Modification Of Copper Montmorillonite By Fatty Hydrazides Biology Essay

Published: Last Edited:

This essay has been submitted by a student. This is not an example of the work written by our professional essay writers.

Modifications of copper-montmorillonite by fatty hydrazides synthesized from palm oil were carried out. Copper-montmorillonite was prepared by cationic exchange process of sodium montmorillonite and copper ions from CuCl2 or CuSO4 in an aqueous solution. The copper contents being 0.03mmol/g before and 0.45mmol/g after ion exchange process for Cu-MMT1 detected by atomic absorption spectrophotometeric indicate that copper ions from the aqueous solution were successfully exchanged with the sodium ion in the clay gallery. Conversion of copper-montmorillonite by fatty hydrazides into the organoclay was carried out by stirring the copper-montmorillonite in hydrochloric acid solution of fatty hydrazide. The formation of organoclay was characterized by XRD, FTIR and Elemental analyses. The XRD study confirms the formation of organoclay by increasing the basal spacing from 1.24 to 3.52nm. The FTIR spectroscopy showing absorption peaks at 3220 and 1600 cm-1 attributed to NH and C=O stretching respectively confirms the presence of fatty hydrazides in the modified clay. The elemental analysis results show that nitrogen content increases in line with the suggestion that the fatty hydrazides are incorporated with the montmorillonite.

1. Introduction

Clay minerals attract a great deal of attention from a very wide range of scientific and industrial fields because of natural abundance and exhaustless potentials [1]. Organic modification of clay minerals is a conclusive step in preparing different types of advanced materials. Actual interest is seen to coordinate the clay minerals for preparing nanocomposites and to produce new materials with catalytic [2], optical [3] and electronic functions [4]. Plenty works were widely involved with the exchange adsorption of heavy metal cations by clay minerals due to environmental interests to prevent heavy metal pollution [5]. The quantity of multivalent heavy metal cation adsorbed often increases the CEC of the clay mineral because multivalent cation rather to link by equimolar than equivalent exchange [6].Moreover the heavy metal ions able to precipitate at the surface in the shape of hydroxyl carbonates, hydroxides or other basic salts [7]. In general immobilization of Cu2+,Cd2+,Zn2+ and also Ni2+ but not Pb2+ in any extent can be performed by using poly(hydroxyl aluminum)smectite. The effect of immobilization of each metal ion take place over a particular PH range: 4-6 for Cu2+; 6-8 for Zn2+ and Ni2+ ; and 7-9 for Cd2+ [8-9]. In Cu-montmorillonite there are three different occurrences of Cu2+ ions: majority of the Cu2+ ions replace the original metal ions in the interlayer, or move into hexagonal cavities of Si-O sheet, and small portion penetrate into the octahedral vacancies. This result indicates that there are three different occurrences of Cu2+ ions in montmorillonite: entering into the interlayer, adsorbing in the hexagonal cavities and penetrating into the octahedral vacancies. The first is ascribed to the exchangeable adsorption while the second and the third are attributed to the specific adsorption. When heating the Cu2+ adsorbed montmorillonite occurred causes to move into the hexagonal sites because of lose coordinated water of hydrated Cu2+ ions.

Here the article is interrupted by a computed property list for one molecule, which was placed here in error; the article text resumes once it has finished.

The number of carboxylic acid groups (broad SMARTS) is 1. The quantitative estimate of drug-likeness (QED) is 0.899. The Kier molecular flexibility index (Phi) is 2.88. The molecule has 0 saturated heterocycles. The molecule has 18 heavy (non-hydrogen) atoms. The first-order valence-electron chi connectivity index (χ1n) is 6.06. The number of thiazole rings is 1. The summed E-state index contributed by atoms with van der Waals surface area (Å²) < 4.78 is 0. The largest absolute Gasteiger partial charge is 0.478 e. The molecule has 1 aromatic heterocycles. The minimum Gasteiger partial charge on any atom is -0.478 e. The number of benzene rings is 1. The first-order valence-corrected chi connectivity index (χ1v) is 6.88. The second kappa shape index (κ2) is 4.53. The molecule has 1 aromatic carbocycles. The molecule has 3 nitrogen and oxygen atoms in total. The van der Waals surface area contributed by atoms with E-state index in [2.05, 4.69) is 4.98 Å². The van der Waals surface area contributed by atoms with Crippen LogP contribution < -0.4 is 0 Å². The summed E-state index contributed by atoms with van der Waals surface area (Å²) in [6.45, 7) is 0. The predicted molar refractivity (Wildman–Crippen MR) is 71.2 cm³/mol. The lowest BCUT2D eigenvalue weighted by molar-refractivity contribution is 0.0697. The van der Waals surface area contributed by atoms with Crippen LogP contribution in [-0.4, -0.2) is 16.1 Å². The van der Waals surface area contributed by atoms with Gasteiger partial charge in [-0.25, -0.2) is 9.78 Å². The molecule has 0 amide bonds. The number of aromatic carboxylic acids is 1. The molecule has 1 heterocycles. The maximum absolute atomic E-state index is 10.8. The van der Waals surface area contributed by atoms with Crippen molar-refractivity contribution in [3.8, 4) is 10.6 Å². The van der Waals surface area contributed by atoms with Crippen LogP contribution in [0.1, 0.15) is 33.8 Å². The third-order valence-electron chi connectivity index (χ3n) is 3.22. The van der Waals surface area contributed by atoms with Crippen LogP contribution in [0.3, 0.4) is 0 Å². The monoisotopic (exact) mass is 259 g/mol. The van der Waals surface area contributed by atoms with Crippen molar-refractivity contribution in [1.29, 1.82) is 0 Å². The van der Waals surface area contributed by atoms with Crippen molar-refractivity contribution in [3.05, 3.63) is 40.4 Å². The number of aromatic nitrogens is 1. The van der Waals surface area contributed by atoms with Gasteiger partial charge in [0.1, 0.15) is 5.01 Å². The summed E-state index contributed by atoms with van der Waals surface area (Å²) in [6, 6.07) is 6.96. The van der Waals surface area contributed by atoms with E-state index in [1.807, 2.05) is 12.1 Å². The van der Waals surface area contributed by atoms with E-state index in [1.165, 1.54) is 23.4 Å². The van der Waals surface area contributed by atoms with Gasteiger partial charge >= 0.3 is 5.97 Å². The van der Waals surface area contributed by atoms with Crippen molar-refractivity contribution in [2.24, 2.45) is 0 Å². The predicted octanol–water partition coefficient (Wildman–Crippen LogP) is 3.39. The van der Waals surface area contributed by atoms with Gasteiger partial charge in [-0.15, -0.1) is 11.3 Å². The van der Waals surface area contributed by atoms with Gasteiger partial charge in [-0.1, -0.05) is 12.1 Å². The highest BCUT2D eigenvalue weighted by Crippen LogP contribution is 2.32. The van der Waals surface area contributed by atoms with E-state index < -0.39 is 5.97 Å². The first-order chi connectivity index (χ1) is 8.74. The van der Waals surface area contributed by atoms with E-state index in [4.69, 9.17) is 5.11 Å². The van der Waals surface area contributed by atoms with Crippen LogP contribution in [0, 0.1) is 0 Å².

Further heating cause to dehydroxylation and penetrating some Cu2+ ions into the octahedral vacancies from the hexagonal cavities. Dehydroxylation assists to migration the Cu2+ ions into the octahedral vacancies [10]. Layered silicates exhibit strong dispersion and cation exchange properties in many media e.g. water and ethanol which is why silicate is good candidate for fabricating nanocomposites [11]. The inorganic interlayer cations replace by cationic surfactants and changes the hydrophilic silicate surface into hydrophobic. The equilibrium between hydrophilic and hydrophobic depends on the length and packing density of the alkyl chains [12]. Hydrazides use as starting materials and intermediates in the synthesis of certain Amides, aldehydes, and heterocyclic compounds that are otherwise difficult to prepare. They have also been used to identify carboxylic acids and to detect carbonyl compounds that form acyl hydrazones in analytical organic chemistry. The reactions between hydrazines and carboxylic acids or their esters are mostly similar to carboxylic acids and esters with amines [13]. Reactions of esters generally require refluxing for a few hours. In the matter of synthesis of isoniazid hydrazine hydrate is refluxed with the ethyl or methyl ester of isonicotinic acid [14]. The hydrazides isonicotinic acid hydrazide or isoniazid thus can be synthesized in presence of lipases. Nowadays fatty hydrazides were prepared from several sources including amide, ester and carboxylic acids [15]. In this paper sodium montmorillonite by the cationic exchange process converted to copper-montmorillonite. We present the preparation and characterization of new organo-montmorillonite by using fatty hydrazides as organic modifier. Fatty hydrazides were applied as intercalation agent by cation exchange process to organically modification of montmorillonite clay.

2. Experiments

2.1. Materials and methods